Frankie’s short fictions (you could also say prose poems) have poetry’s ability to screen most of the detail but with a few deft strokes and admissions reach a poignant kernel of human experience.

Situations: In ‘Reading the signs’ a miniature but dynamic biography of a hospitalised father emerges. To his visiting offspring he admits regret over a chimp he had raised like a human child in a zoo. The visitor sees him at the window as they leave:


I waved, knowing that it was probably the last time I’d be seeing him but wanting the wave to convey all the love I had inside me, all the things I was wanting to do and all the things I was wanting to say but couldn’t.


Ah such a whoosh of feeling as I read these lines. The way a story, a situation, a scene twists your heart until it hurts.


Here I am breaking my rules and telling you the endings. The beginnings are equally good. Here is the the start to ‘Salt’, a piece that pivots on salt and a woman who is forbidden to eat it on the hospital ward:


Sometimes you can ask for something as small as salt only to be refused, the rules won’t allow it. Then salt becomes a big thing in your mind and all you can think of is salt; how it’s responsible for the salinity of the ocean, and then you imagine all the seas in the world, all the whales, then all the camel trains across deserts to bring salt to people like the big woman in the bed opposite. It puts it all into perspective when the nurse says, sorry no salt allowed on this ward.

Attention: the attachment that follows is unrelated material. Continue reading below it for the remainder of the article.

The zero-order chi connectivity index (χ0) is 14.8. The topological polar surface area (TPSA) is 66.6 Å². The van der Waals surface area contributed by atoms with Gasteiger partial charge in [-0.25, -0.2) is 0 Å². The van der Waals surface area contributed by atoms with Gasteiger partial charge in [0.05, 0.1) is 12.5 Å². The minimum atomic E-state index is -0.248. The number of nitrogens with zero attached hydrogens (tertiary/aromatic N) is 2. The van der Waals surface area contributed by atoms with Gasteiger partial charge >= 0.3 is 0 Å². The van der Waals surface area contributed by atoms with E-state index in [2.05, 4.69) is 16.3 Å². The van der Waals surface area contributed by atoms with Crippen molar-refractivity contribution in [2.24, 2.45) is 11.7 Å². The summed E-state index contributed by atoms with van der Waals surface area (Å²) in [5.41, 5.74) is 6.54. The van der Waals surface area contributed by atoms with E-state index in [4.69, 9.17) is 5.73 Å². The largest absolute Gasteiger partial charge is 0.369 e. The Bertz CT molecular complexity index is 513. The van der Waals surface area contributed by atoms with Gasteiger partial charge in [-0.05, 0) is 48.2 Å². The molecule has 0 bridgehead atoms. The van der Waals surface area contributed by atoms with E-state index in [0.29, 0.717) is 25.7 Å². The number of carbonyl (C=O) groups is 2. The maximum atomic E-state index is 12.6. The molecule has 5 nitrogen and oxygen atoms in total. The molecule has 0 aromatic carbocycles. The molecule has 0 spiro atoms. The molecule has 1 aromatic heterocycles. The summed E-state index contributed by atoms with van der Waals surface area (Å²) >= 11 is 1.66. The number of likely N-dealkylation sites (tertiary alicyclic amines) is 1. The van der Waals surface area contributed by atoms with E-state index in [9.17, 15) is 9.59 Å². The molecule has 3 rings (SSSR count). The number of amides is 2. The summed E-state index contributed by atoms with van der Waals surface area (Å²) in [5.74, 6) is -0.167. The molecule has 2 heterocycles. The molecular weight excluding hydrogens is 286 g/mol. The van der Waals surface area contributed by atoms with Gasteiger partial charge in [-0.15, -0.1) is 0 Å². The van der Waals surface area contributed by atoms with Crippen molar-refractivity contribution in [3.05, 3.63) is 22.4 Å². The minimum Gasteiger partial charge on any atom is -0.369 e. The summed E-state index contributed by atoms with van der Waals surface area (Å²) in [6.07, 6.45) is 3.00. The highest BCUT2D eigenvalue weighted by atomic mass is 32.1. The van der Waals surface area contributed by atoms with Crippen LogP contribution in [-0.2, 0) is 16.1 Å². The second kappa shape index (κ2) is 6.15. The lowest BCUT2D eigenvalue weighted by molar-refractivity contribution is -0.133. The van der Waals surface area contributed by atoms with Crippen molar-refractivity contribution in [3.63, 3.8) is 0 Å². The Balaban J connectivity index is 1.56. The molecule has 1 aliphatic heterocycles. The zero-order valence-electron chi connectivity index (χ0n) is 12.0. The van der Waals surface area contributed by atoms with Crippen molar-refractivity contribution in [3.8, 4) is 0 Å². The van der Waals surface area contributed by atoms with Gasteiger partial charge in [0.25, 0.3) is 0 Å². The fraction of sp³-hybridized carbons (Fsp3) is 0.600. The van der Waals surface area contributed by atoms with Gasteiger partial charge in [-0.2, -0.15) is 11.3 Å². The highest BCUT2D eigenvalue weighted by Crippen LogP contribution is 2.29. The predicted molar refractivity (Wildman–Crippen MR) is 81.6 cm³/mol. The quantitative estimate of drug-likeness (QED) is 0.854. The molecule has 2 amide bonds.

You forgot to add salt is also good for mistakes.


And here is another favourite beginning (‘Jesus and the ostriches’): ‘Soon after Roland began sleeping in the caravan I saw Jesus.’


The Father of Octopus Wrestling offers many satisfactions. Yes it is a book in pieces but it is also a book of echoes, hinges, connections. Fathers are every which way you look, along with birds, Jesus, fish, mothers. The strangenesses will jolt you – like when you think you saw a wild cat but it’s the bending tree – and the human experience will make your skin prickle. Within the surprising anecdotes (think bizarre surreal unexpected) wisdom takes seed. This is a book that maps human existence, past present future, and I am all the better for having read it. I recommend you do too! I just love it to bits if you will forgive the pun.


The mothers of the mothers of the mothers


She tells the child that if all the great grandmothers were

to climb out of the ground to drift though the cemetery,

it wouldn’t be long before they came across each other,

laughing to see each other’s old faces and say they were to

hold hands, the long line of them would reach the other

island, but they couldn’t complain that their feet were in

the cold salty ocean, in fact the mothers of the mothers of

the mothers were used to much worse, some having only a

potato to eat at night or soldiers burning down their whares

and others having to wear corsets of whale bones that go all

the way to their knees but the child says that’s going too far

and she likes the part best where the mothers of the mothers

of the mothers wonder about the little girl who rides to

school in a car that does not eat hay but only drinks lakes

and lakes of petrol.